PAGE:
But I shy away from them because: security, fear, mommy-ness, it’s new, I don’t know how, change might fuck things up. Et cetera.
I resist my own desire for life.
There are two things I know, now that I’ve grappled with life a bit.
The first is this: resistance is a shadow with two bright spots.
The first light/truth is that where you resist you probably need to go. Whatever I am resisting is probably a place of deep healing, understanding, energy, and power. I am subconsciously frightened to go there precisely because it is so amazing (and, dang, we fear our amazingness!).
But if I do not go there, the resistance will subvert and confuse and fester. Not going into the places I resist will actually kill me, as opposed to thinking it will kill me if I do go there.
My life will grow and open if I go towards what I’m resisting.
Stephen Pressfield says that the more we resist the thing, the more we need to go there. I know this to be true.
The second light/truth of resistance is that my resistance is my own potential pushing back at me.
It is a corollary to the first truth- however much the thing I’m resisting scares me, or just how much I am resisting, is an indicator of my own potential.
The more I resist, the more energy there is to move forward with.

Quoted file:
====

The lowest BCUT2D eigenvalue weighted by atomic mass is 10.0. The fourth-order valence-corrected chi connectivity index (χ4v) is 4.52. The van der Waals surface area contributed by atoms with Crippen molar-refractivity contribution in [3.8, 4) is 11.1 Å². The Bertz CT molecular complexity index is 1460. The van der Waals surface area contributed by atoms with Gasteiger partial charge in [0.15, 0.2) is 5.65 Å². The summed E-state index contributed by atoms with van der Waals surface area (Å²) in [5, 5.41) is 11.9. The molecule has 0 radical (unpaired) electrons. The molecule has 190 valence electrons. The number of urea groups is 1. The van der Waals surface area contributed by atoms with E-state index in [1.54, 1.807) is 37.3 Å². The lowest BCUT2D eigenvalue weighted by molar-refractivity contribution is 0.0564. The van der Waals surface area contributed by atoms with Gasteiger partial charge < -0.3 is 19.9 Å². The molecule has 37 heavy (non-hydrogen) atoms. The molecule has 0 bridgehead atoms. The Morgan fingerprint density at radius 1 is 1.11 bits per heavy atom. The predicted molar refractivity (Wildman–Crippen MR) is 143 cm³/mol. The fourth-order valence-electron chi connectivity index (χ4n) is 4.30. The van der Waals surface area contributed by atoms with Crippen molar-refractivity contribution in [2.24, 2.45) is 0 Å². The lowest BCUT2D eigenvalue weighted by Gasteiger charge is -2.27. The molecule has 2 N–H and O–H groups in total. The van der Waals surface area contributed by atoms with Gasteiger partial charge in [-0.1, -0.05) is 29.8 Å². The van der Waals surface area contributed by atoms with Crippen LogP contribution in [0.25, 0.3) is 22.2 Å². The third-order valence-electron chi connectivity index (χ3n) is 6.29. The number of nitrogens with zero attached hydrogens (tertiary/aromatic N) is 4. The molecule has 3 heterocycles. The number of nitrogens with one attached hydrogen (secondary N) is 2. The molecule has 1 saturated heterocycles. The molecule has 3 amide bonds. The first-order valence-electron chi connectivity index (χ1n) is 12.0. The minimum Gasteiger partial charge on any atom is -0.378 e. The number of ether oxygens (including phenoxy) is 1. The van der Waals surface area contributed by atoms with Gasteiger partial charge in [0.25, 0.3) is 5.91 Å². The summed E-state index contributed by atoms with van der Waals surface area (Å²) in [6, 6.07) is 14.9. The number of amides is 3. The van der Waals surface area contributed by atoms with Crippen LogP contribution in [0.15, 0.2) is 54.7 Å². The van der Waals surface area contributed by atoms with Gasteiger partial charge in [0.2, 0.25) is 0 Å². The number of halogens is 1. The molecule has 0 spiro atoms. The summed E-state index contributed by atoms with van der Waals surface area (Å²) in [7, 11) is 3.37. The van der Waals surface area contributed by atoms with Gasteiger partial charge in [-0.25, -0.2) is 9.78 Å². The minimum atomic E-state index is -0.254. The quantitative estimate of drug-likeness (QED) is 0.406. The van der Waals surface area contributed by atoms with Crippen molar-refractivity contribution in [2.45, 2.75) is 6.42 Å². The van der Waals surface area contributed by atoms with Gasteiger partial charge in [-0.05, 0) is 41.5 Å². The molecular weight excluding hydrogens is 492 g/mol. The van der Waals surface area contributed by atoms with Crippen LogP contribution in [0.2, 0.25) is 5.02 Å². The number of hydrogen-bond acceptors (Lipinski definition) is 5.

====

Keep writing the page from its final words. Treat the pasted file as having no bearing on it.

Less resistance, less energy, less potential.
More resistance, more energy, more potential.
That’s some scary shit.
The second thing I know, having grown older and done some stuff, is this: my desire to live is stronger than the screaming of my fears.
Elizabeth Gilbert (author of Eat, Pray, Love) wrote on her Facebook page this week (it’s the entry for September 19th, 2014) about how boring our fears are. They are not precious. They are just the same as everyone else’s fears. A dime a dozen. (I can’t link to it- go find it, it is grounded truth.)
Fears are boring. And loud.
But that doesn’t mean they’re useful.
They’re just loud.
If I turn the sound down on them, my desire to be alive – with as few crutches as possible – is much louder.
And more appealing.
(Sexy, I might say!)
I want to be alive.
I don’t want to resist anymore.
I don’t want to be That Chick.
All of this is to say: I hired a sensuality coach.
I hired one because I want to be more myself and I want to make more love with life.
I want to feel the way Sophia Lauren looks.
Full of herself.
Sexy at every age.
I want the kind of mature sexuality and sensuality that only a few women possess.
I know how to ask for an orgasm, and to get one, and to direct one.
What I want is the inner flame and knowing smile that comes from the inner orgasm.
The deep, sexy connection to myself.
I have learned and read a lot, but it’s time for help from an expert.
My coach is further down the road, and I’m ready to be a student.
To lay down my resistance.
To begin a new way of being myself.
Edited to Add: It’s funny, you know. You get your nose rubbed in things sometimes. Like, being judgmental. I just found out that one of the mommies I mentioned in this post does actually have a way to be vulnerable and authentic without the wine. It’s a secret Facebook account. Wish I’d thought of that! Props to her!